IWWIWWWIWI. It’s a mouthful of an acronym, and isn’t easy to figure out, but it’s incredibly important for marketers to understand.
It stands for I want, what I want, where and when I want it. I came across the acronym in #GIRLBOSS, Nasty Gal CEO Sophia Amoruso’s recently published book. Amoruso was using it in reference to human nature, and personally in regards to her hunt for the perfect job, but it struck me for a different reason:
IWWIWWWIWI is the perfect acronym to describe customer behavior.
There’s no doubt it describes how your customers ultimately make purchases, read content, or sign up for a service; because I want, what I want, where and when I want it is same as saying, “Give me a relevant, timely, and personal experience.”
Let’s face it, customer expectations are high; they’re becoming more focused (and, dare I say, demanding?); and that’s a good thing for you. Your customers are telling you exactly how to succeed.
Monetate’s newest Ecommerce Quarterly report (EQ1 2014), released today, points to a number of trends in the US, UK, and Germany that are specifically addressing the what, where and when parts of the puzzle.
If you’re wondering what they are, you can get our latest EQ here. Until you do, here are some highlights and ways to put the trends to work for you:
Traffic is down, but revenue is up
Simply put, less visits are yielding bigger rewards. That points to some pretty significant behavioral changes for your customer.
We’re used to thinking that customer research and evaluation before reaching your site is reserved for big ticket purchases. But as social and shopping channels increase, the big ticket threshold is dropping. By the time your customers visit your site, they’ve been exposed to something that piqued their interest, and are on a more direct path to purchase.
Put this trend to work: If more browsing is happening away from your website, make sure that when the customer is ready to buy, you’re making the process as frictionless as possible.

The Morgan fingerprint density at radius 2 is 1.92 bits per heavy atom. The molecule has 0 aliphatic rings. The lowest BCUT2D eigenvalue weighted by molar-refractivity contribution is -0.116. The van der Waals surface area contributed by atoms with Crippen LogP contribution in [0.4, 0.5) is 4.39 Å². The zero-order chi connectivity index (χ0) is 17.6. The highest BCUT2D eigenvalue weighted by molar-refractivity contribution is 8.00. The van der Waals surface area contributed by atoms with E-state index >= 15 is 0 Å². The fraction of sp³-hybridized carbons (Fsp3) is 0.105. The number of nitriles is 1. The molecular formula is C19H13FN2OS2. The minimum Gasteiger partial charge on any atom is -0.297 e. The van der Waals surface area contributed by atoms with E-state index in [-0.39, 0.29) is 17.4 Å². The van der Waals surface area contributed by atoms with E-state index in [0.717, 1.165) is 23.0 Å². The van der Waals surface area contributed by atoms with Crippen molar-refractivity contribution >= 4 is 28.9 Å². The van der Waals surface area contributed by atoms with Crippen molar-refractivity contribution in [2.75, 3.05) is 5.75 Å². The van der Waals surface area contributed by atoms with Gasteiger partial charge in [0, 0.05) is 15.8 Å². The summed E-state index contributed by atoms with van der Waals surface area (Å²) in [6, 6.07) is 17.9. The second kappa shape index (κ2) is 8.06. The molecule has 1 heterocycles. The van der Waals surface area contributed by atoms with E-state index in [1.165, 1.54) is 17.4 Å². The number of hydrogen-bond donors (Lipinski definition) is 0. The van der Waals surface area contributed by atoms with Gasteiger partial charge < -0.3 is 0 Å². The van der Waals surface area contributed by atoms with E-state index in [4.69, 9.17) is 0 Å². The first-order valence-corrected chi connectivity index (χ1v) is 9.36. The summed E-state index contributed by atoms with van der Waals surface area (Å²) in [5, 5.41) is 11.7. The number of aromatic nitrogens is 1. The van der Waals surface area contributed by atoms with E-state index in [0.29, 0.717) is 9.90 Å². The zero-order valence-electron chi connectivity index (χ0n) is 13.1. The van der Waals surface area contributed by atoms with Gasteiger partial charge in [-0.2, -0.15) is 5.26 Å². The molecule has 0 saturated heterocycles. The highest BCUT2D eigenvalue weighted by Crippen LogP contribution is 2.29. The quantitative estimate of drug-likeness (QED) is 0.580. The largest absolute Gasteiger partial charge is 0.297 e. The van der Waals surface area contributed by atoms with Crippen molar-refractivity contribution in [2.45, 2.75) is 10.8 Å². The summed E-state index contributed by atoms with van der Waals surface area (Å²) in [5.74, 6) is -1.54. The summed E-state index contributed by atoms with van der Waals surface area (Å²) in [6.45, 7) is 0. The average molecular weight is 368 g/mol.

If they’ve arrived as a result of a specific campaign, for instance, make sure the message flows through the site. If they were referred directly to a product page by a social site, make check-out an obvious option.
By accommodating the focused buyer, you’ll only yield positive results. Amoruso quickly realized that the girls buying her vintage pieces were often coming to her site for styling advice, and left buying complete ensembles. By paying attention to one detail, she facilitated purchases, and a value-add service in the end.
The visual web inspires buyers
I know, I know, all of the web is “visual,” so let’s clarify this: the visual web comprises sites like Pinterest, Instagram, Polyvore, and Facebook. It’s no surprise that a lot of sites like this are developing retail-specific channels, passing vetted product information and pricing right to their site.
A merchandiser’s goal is to make products easy to find, evaluate, and, ultimately, buy. And those who do that job know that, short of putting a physical item in a customer’s hands, images are the best way to get customers to connect with a product. Your customers can start evaluating it before they even get their hands on it. As a result, they’re more likely to buy.
Put this trend to work: Adding social sharing or image heavy product listings can connect customers to a more visual process, speeding up the merchandising cycle and landing customers squarely at evaluation.
Nasty Gal started as a reference to a Betty Davis song, but quickly became what Amoruso called a feeling and community that lives in different places, but are unified by the spirit of a Nasty Gal. That feeling drives the brand, and flows through every garment, photoshoot, and mailing labels (yes, really). So think of your customer, who they are, what they want, how you can reach them over social, and connect it back to your brand.
Tablets move up the ranks
Marketers are taking two approaches to the mobile vs. tablet traffic war. One approach is to implement responsive design on their main site, the other is to make mobile-specific sites. The second approach is more relaxed, and in danger of falling behind. Why? Because right now, companies don’t consider mobile or tablets as holding a large enough share of overall traffic to create a separate experience.
Forrester predicts that tablet commerce will outpace mobile in the next 4 years; which means we need to reevaluate.
Put this trend to work: Responsive design and device-targeted website experiences will become more vital to your company in the long run, so why not start now?
A simple heat-map can show what areas are performing best for tablets, and can be developed into a personalized interface. Customizing menus, product displays, and checkout options can all ease the path to purchase. This is what Amoruso calls incremental potential—it’s any opportunity for your business where you can “tweak and grow” to adjust with the market.
Ecommerce is so detail-oriented that starting small and iterating will get you to a solid end result. In this case, that’s experience no matter the device.
So take IWWIWWWIWI to heart, and give your customers what they want, where and when they want it—after all, it’ll only help you in the end.